The COVID-19 crisis has revived discussions on localising vaccine manufacturing to the African region to reduce the dependence on imports. Several companies have announced their intention to produce COVID-19 vaccines in Africa. These include Aspen in South Africa and Saidal in Algeria. Expertise related to other types of vaccines also exists, for example, in the Institut de Pasteur de Dakar. However, most of these plants focus on the final stages of the value chain, filling vials and packaging. Across Africa, competences related to earlier stages of the value chain are very limited. A key challenge for local manufacturers of vaccines – and drugs more generally – is competition from India. Indian companies have developed pharma competences, especially in generic medicines and vaccines, and benefit from a large domestic market. As most healthcare providers operate under tight budget constraints, they typically opt for imports. Thus, local companies in Africa would find it very challenging to be cost-competitive in the longer run when the current worldwide scarcity of COVID-19 vaccines is overcome as new plants become operational around the world. Given all these constraints, a potential new plant in Africa would not be operational in 2021, and would not help solve the immediate need for vaccines now. Yet, vaccine building vaccine competences is a goal with longer-term benefits.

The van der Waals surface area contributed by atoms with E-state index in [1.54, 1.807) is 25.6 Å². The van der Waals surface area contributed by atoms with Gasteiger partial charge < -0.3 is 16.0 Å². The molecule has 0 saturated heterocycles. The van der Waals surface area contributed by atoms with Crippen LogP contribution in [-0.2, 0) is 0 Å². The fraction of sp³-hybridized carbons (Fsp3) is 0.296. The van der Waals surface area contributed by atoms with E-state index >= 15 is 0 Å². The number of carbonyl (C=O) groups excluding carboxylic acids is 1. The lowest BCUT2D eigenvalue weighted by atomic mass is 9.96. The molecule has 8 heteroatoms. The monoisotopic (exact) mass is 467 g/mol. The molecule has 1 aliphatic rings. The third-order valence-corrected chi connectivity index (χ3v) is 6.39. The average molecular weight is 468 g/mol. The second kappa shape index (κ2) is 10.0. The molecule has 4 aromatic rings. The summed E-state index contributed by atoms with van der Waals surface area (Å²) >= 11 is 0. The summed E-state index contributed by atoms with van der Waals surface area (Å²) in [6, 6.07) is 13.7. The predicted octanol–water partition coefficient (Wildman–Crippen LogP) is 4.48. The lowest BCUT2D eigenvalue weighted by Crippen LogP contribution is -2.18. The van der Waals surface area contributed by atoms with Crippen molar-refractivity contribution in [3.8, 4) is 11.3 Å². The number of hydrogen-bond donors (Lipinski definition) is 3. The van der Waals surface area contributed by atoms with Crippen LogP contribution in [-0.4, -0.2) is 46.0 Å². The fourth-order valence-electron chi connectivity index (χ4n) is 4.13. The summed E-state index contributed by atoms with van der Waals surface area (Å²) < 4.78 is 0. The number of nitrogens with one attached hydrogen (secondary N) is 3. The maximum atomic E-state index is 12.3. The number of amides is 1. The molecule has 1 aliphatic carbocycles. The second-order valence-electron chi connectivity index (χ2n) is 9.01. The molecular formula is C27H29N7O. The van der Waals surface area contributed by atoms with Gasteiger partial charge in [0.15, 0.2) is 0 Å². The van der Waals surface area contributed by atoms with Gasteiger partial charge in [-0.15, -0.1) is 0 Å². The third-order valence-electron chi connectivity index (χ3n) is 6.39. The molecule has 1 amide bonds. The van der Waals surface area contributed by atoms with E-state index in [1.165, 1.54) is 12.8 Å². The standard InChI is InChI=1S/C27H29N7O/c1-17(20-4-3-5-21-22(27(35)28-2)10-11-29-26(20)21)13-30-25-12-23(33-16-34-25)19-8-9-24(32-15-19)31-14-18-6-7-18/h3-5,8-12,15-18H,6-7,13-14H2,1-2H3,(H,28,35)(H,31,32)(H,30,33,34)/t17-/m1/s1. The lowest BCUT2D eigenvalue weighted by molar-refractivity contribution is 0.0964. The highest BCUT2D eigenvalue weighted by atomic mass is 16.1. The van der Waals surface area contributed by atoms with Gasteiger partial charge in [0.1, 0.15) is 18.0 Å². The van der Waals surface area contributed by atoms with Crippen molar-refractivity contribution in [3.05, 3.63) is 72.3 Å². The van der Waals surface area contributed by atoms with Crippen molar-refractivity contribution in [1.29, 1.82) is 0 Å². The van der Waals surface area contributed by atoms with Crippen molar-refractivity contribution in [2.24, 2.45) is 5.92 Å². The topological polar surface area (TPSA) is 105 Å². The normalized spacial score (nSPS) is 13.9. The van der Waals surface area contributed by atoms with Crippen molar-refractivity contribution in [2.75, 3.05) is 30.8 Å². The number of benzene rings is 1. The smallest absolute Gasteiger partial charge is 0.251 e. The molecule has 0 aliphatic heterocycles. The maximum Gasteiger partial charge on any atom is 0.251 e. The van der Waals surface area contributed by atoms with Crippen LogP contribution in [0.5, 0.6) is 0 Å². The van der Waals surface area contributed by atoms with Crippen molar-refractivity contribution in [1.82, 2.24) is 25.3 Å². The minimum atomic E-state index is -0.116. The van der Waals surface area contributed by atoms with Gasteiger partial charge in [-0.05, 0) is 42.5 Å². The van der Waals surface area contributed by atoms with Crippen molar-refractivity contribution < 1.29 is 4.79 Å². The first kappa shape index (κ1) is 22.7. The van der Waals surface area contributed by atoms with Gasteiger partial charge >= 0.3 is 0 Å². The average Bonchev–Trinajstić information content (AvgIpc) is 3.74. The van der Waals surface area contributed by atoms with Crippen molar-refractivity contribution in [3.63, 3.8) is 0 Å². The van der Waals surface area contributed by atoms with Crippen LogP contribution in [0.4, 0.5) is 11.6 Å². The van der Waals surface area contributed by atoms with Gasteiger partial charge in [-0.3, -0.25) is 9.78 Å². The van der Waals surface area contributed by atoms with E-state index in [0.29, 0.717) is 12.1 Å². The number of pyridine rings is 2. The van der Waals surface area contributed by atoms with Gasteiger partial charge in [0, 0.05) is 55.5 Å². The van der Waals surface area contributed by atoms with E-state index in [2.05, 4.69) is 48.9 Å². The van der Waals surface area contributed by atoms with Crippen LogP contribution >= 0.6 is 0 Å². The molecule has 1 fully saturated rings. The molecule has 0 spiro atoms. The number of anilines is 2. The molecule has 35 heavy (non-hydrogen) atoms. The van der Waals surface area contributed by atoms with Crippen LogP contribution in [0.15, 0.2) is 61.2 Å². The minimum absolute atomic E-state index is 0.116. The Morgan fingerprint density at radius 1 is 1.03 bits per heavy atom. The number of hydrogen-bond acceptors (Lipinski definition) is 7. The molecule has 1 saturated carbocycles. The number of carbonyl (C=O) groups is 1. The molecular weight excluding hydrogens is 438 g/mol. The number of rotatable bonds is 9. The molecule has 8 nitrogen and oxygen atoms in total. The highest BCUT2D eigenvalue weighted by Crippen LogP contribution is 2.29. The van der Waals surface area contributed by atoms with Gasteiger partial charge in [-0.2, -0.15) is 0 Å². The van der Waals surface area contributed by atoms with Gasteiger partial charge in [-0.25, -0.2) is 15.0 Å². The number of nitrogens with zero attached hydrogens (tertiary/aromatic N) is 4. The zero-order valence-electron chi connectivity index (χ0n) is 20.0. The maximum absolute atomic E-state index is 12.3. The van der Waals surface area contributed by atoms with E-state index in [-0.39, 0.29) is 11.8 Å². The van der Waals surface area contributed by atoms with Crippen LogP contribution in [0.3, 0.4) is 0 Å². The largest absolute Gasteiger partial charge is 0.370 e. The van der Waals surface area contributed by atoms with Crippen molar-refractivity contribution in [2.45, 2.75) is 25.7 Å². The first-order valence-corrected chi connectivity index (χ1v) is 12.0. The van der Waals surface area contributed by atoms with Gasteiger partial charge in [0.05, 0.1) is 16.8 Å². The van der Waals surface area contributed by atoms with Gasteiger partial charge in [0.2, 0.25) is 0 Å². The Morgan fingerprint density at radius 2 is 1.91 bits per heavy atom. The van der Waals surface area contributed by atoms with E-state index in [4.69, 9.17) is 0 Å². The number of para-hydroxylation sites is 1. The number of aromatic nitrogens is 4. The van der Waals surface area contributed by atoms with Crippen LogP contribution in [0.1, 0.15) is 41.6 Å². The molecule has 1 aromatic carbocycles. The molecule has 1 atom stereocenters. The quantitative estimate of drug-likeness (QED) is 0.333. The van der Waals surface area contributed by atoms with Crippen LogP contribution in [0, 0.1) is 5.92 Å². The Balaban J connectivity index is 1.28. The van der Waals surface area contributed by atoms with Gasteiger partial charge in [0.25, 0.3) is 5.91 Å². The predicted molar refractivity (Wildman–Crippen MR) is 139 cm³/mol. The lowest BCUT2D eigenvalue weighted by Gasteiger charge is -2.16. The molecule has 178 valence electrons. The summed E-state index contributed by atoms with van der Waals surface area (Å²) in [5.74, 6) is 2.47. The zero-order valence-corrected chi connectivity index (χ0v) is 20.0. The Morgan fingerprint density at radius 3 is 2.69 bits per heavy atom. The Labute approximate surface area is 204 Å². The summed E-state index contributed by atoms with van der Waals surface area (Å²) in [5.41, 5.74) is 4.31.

SOURCE: THE CONVERSATION